In this file photo, a worker at a meat processing plant stands side by side other workers.
Courtesy of Oxfam America / file

For years, refugees who have survived political persecution, hunger and war in Latin America, Southeast Asia and East and Central Africa have come to Iowa to build a new life. After raising their children in camps, some have been able to buy homes and climb their way into the American middle class, a college education for their kids no longer an unthinkable fantasy. For many, this became possible because of the steady work and the higher than minimum wages at the state’s meat processing plants and manufacturing facilities. Now some of those places are becoming hotspots of COVID-19, as the highly contagious virus tears through production lines where advocates say stringent social distancing is not possible.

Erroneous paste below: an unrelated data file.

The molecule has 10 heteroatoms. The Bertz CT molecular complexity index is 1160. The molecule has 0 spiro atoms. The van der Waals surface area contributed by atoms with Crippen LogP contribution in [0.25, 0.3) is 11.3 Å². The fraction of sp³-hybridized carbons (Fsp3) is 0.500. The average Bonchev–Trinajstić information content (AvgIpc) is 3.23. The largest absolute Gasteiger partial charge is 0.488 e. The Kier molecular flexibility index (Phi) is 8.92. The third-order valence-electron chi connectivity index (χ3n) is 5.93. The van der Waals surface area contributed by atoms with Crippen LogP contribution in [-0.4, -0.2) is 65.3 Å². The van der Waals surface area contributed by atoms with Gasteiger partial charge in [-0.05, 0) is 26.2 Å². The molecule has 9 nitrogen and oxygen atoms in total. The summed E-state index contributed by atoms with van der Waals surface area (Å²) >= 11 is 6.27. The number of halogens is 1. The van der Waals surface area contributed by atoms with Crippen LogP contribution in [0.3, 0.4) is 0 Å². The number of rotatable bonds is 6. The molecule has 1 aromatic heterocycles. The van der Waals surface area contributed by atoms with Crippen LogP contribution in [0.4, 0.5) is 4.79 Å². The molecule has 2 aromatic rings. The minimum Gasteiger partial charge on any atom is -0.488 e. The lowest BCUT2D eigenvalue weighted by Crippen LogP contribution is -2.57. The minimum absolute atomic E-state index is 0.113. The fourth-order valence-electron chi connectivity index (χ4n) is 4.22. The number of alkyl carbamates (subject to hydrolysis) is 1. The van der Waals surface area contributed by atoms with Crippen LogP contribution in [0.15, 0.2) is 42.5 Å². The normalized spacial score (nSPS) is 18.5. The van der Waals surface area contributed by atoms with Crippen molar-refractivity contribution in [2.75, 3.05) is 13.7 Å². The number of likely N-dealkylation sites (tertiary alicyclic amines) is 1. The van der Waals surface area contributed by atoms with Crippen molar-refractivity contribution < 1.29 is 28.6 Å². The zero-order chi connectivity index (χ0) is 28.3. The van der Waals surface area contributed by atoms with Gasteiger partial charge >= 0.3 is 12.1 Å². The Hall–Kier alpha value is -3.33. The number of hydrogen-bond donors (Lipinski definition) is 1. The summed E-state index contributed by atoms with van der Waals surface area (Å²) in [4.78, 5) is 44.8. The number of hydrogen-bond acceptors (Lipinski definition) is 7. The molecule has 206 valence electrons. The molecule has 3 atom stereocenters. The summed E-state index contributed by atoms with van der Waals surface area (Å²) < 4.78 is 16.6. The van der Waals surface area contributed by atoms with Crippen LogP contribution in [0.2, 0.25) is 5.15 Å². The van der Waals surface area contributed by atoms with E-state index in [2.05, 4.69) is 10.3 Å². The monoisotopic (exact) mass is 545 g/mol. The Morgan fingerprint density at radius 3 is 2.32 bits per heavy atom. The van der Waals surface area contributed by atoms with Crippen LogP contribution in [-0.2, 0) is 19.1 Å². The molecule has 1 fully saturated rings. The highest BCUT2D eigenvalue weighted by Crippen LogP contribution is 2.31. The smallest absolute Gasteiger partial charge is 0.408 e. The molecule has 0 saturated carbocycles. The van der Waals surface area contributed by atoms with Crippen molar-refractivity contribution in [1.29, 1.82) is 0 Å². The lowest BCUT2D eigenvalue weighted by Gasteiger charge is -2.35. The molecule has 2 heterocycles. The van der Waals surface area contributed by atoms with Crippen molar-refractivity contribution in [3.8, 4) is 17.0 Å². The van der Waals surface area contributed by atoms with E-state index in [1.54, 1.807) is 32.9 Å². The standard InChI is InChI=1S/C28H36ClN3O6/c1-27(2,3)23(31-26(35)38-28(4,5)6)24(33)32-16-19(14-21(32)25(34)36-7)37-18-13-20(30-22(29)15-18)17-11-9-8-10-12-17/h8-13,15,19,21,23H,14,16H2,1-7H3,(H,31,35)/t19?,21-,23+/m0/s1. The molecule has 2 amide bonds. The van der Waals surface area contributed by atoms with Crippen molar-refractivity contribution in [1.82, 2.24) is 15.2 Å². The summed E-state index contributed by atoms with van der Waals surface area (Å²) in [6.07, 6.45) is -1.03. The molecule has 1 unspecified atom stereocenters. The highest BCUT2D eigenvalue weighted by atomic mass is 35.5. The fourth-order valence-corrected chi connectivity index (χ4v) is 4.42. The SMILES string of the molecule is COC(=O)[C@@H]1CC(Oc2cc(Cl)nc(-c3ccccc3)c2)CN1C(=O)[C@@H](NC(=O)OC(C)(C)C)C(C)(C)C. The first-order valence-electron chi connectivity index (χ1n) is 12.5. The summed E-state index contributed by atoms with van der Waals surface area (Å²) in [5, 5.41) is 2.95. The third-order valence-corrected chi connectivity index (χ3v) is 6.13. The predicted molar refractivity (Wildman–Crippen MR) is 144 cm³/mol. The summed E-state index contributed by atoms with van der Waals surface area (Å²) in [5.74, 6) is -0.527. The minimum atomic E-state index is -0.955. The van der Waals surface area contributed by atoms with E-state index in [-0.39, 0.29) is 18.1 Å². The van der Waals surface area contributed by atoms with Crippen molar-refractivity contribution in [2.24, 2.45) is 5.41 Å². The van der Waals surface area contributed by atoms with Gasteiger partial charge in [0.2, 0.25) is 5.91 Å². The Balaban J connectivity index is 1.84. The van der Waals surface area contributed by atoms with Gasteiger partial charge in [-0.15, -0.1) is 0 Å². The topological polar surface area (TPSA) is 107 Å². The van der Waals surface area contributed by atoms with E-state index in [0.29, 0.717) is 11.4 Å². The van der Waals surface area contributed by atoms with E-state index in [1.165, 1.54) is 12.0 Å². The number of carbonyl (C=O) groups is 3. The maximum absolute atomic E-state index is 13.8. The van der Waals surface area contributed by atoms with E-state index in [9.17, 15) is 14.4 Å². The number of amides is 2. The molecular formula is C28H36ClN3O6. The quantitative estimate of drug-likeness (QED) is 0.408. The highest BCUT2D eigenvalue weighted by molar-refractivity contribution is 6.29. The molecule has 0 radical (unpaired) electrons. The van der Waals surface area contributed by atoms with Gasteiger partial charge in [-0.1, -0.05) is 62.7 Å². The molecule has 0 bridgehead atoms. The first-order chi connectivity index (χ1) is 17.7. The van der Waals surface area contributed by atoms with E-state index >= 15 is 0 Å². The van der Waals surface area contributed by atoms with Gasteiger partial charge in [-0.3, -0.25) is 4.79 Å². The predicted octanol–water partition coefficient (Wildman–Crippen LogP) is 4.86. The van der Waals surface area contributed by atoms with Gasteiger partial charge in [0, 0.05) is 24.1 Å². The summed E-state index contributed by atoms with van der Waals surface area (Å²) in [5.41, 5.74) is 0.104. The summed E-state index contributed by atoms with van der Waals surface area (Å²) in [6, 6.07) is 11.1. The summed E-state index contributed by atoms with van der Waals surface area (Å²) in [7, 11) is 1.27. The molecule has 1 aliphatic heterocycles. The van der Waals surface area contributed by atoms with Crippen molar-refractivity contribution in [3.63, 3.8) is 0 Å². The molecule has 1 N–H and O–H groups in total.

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Refugee and immigrant-led organizations in Iowa are banding together to provide information on COVID-19 in ten different languages. The resources include public health information and advice on how to cope with our new reality in the age of coronavirus.

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Advocates who work with the state’s refugee and immigrant population say the group has faced some additional challenges as more COVID-19 cases are confirmed in the state.

Rebecca Blackwell / AP Photo

On this edition of River to River host Ben Kieffer speaks with Reynaldo Leanos Jr., a border and immigration reporter with Texas Public Radio, about the crisis at the border.

Also joining the conversation are Sue Otto, Sally Hartman and Deb Schoelerman. The three Iowa women describe their visit to a tent city in Matamoros, Mexico. The city is located just over border from Brownsville, Texas. Together they detailed the harsh living conditions many refugees have had to endure.